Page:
|March 2, 2012|
Previously published on February 23, 2012
Under settlements announced by the Federal Trade Commission (“FTC”) on February 22, five companies marketing replacement windows are required to stop making exaggerated and/or unsupported claims about the energy efficiency of the windows the companies sell and the savings consumers may realize by having the windows installed. The settlements are part of a broader effort by the FTC to ensure environmental, or “green,” claims are substantiated by scientific evidence.
The FTC's complaints allege the five companies, (Gorell Enterprises, Inc., Long Fence & Home, LLLP, Serious Energy, Inc., THV Holdings LLC and Winchester Industries) engaged in deceptive practices by making unsupported energy efficiency and money-savings claims about replacement windows the companies marketed.
The proposed settlements each have two parts. Part I prohibits each company from making unsubstantiated claims about its windows that include a specified amount or percentage of energy savings, or reduction in consumers’ heating or cooling costs, or a guarantee or pledge that consumers who replace their windows will achieve such energy savings. Under the settlement, the marketers may make such claims only if they have “competent and reliable scientific evidence to substantiate that all or almost all consumers are likely to achieve the maximum savings claimed."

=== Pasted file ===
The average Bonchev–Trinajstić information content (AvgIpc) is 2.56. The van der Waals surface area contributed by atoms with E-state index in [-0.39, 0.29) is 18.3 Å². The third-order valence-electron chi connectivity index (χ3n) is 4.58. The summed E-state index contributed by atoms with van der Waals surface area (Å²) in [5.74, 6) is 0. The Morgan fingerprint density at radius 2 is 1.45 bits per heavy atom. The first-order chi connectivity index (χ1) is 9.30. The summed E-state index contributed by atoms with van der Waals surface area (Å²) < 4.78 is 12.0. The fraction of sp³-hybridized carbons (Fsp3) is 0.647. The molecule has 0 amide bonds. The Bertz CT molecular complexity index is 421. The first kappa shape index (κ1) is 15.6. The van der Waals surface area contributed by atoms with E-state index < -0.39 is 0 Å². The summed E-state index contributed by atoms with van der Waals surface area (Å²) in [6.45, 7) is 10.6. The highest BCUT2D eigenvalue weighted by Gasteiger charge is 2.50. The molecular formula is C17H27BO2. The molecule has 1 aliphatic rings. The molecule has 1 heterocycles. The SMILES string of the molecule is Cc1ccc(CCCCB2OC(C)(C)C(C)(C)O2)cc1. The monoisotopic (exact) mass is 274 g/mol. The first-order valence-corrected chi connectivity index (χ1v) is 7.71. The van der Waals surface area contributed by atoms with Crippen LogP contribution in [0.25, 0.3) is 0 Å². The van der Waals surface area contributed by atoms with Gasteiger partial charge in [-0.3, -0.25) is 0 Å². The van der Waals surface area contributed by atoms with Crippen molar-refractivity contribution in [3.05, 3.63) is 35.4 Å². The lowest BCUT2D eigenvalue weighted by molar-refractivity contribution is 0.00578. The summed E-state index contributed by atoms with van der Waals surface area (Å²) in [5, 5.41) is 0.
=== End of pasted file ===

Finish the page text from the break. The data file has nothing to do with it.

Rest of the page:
Part II prohibits each company from making unsubstantiated claims that a specific number or percentage of consumers who replace their windows will achieve energy savings or reduced heating or cooling costs; or claims about energy consumption, energy costs, heating and cooling costs, or other insulating properties or energy-related efficacy.
In addition, if the company claims or guarantees that consumers will achieve specific energy savings or reduced heating or cooling costs under certain circumstances, those circumstances must be prominently disclosed near where the claim or guarantee is made.
Lastly, all claims including the words "up to” must have competent and reliable scientific evidence to substantiate that all or almost all consumers are likely to achieve the maximum savings claimed.